- Galatians 6:15
- Galatians 6:15
- (KJV) For in Christ Jesus neither circumcision
availeth any thing, nor uncircumcision, but a new creature.
- (1611 KJV) For in Christ Iesus neither circumcision
auaileth any thing nor vncircumcision, but a new creature.
- (1587 Geneva Bible) For in Christ Iesus neither
circumcision auaileth any thing, nor vncircumcision, but a newe creature.
- (1526 Tyndale) For in Christ Iesu nether circucision
avayleth eny thinge at all nor vncircumcisio: but a new creature.
- Counterfeit Versions
- (NIV) Neither circumcision nor uncircumcision means anything; what
counts is a new creation.
- (NASV) For neither is circumcision anything, nor uncircumcision, but a
- (ESV) For neither circumcision counts for anything, nor uncircumcision,
but a new creation.
- (CEV) It doesn't matter if you are circumcised or not. All that matters
is that you are a new person.
- (1901 ASV) For neither is circumcision anything, nor uncircumcision, but
a new creature.
- (HCSB) For both circumcision and uncircumcision mean nothing; [what
matters] instead is a new creation.
- (RSV) For neither circumcision counts for anything, nor uncircumcision,
but a new creation.
- (NAB-Roman Catholic) For neither does circumcision mean anything, nor
does uncircumcision, but only a new creation.
- (NWT- Jehovah’s Witnesses) For neither is circumcision anything nor is
uncircumcision, but a new creation [is something].
- Textus Receptus - Traditional Text
- en gar cristw ihsou
oute peritomh ti iscuei oute akrobustia alla kainh ktisiV
- Hort-Westcott - Critical Text
- oute gar peritomh ti estin oute akrobustia alla kainh ktisiV
- Corrupted Manuscripts
- This verse is corrupted in the following manuscripts:
- B 03 - Vaticanus - Fourth century
- 33 (Minuscule) - Ninth Century
- Manuscripts which agree with the Textus Receptus for this verse
- Byzantine Text (450-1450 A.D.)
- Aleph 01 - Sinaiticus - Nineteenth Century Counterfeit
A 02 - Alexandrinus - Fifth century
- C 04 - Ephraemi Rescriptus - Fifth century
- D 06 - Paris: Claromontanus - Sixth century
- K 018 - Ninth century
- L 020 - Ninth century
- P 025 - Ninth century
- Published Critical Greek Texts with Corruptions
- Omit “in Christ Jesus”
- Tischendorf, Constantine - 1869
- Tregelles, Samuel - 1857
- Alford, Henry - 1849 revised in 1871
- Westcott and Hort - 1881
- Weiss, Bernhard - 1894
- Nestle - 1927 as revised in seventeenth edition in 1941
- Nestle-Aland - 1979 - Twenty Sixth Edition
- Nestle-Aland - 1993 - Twenty Seventh Edition
- United Bible Societies - 1983 - Fourth Edition
- Von Soden, Freiherr - 1902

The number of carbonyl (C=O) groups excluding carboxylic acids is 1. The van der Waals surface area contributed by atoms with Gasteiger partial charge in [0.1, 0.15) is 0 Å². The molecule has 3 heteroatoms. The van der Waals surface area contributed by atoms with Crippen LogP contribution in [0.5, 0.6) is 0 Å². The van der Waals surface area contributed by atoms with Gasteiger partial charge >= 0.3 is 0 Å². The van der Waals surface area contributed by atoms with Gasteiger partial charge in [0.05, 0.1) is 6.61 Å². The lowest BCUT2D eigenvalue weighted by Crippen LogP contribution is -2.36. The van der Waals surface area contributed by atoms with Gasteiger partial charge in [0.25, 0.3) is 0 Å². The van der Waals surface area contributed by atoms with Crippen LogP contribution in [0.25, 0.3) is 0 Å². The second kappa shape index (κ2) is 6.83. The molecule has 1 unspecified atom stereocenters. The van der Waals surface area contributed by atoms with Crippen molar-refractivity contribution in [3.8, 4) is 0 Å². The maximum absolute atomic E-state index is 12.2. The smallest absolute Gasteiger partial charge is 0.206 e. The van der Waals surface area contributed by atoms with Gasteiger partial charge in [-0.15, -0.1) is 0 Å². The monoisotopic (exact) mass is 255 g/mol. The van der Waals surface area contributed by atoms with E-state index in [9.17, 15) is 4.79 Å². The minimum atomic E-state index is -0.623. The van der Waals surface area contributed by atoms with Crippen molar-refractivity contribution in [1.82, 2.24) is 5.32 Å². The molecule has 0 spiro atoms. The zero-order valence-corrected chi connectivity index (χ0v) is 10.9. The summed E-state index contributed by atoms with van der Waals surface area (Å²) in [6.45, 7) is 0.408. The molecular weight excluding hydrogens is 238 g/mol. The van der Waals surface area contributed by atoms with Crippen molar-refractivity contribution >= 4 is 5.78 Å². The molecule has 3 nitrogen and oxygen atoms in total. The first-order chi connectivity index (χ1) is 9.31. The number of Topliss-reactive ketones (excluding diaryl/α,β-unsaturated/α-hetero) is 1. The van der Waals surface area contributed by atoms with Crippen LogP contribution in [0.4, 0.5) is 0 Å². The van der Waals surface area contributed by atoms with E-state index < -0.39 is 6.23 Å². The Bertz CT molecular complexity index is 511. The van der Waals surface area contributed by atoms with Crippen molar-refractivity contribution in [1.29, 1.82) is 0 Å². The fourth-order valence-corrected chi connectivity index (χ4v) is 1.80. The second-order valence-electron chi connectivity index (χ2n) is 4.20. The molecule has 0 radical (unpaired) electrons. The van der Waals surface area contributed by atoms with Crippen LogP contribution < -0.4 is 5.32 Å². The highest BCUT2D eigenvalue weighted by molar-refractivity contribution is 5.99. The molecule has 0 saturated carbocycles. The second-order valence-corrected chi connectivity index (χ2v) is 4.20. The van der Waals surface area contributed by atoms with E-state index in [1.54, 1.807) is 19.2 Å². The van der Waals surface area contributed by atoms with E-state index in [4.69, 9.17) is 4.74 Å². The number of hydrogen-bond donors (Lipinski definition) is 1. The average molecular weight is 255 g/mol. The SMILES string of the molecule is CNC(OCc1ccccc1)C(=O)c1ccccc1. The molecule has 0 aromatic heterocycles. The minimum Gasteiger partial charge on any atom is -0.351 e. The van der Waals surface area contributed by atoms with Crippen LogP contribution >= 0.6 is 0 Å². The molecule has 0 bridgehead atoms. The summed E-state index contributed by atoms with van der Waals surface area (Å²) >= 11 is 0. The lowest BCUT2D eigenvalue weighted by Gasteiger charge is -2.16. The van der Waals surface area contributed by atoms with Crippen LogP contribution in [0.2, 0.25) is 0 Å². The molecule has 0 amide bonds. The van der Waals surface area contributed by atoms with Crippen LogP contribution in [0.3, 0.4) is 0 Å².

- Affected Teachings
- By removing “in Christ Jesus” they are removing the only way a person
can become a new creation. (2 Cor 5:17 KJV) Therefore if any man
be in Christ, he is a new creature: old things are passed away; behold, all
things are become new. The same Greek word “ktisis”
is used in both Galatians 6:15 and 2 Corinthians 5:17 to signify “creation.”
The Gnostics would have deleted this phrase simply because their idea of
salvation is to increase in knowledge of God. So their persistent attacks on
the Lord Jesus show here that they disbelieved that the Lord Jesus Christ is
the only way one can become a new creation.
- In Galatians 6:15, by removing “in Christ Jesus” the verse really makes
no sense. The modern versions speak of a new creation in this verse but does
not tell you how to be a new creation by being in Christ Jesus. By removing
that pivotal phrase, a person may try to become a new creation through Yoga,
Eastern Meditation, Ritualistic Religion, Cult involvement, or many other
ways. Many years ago John Denver sang a song called “Rocky Mountain High”
where he speaks of a man going to the Rocky Mountains and the phrase was
“might say he’s born again.” People are trying to become new creations in a
thousand different ways but God only has one way for a person to become a
new creation and that is being in Christ Jesus. This deletion is an attack
upon the Lord Jesus Christ as Savior. Once again modern theologians and
publishers agree with their second century Gnostic counterparts. You know,
it is interesting that these theologians keep telling us that we have much
more manuscripts available to us today than the King James Translators had
and yet it seems we have a smaller Bible with every new translation. More
manuscripts - less Bible, go figure!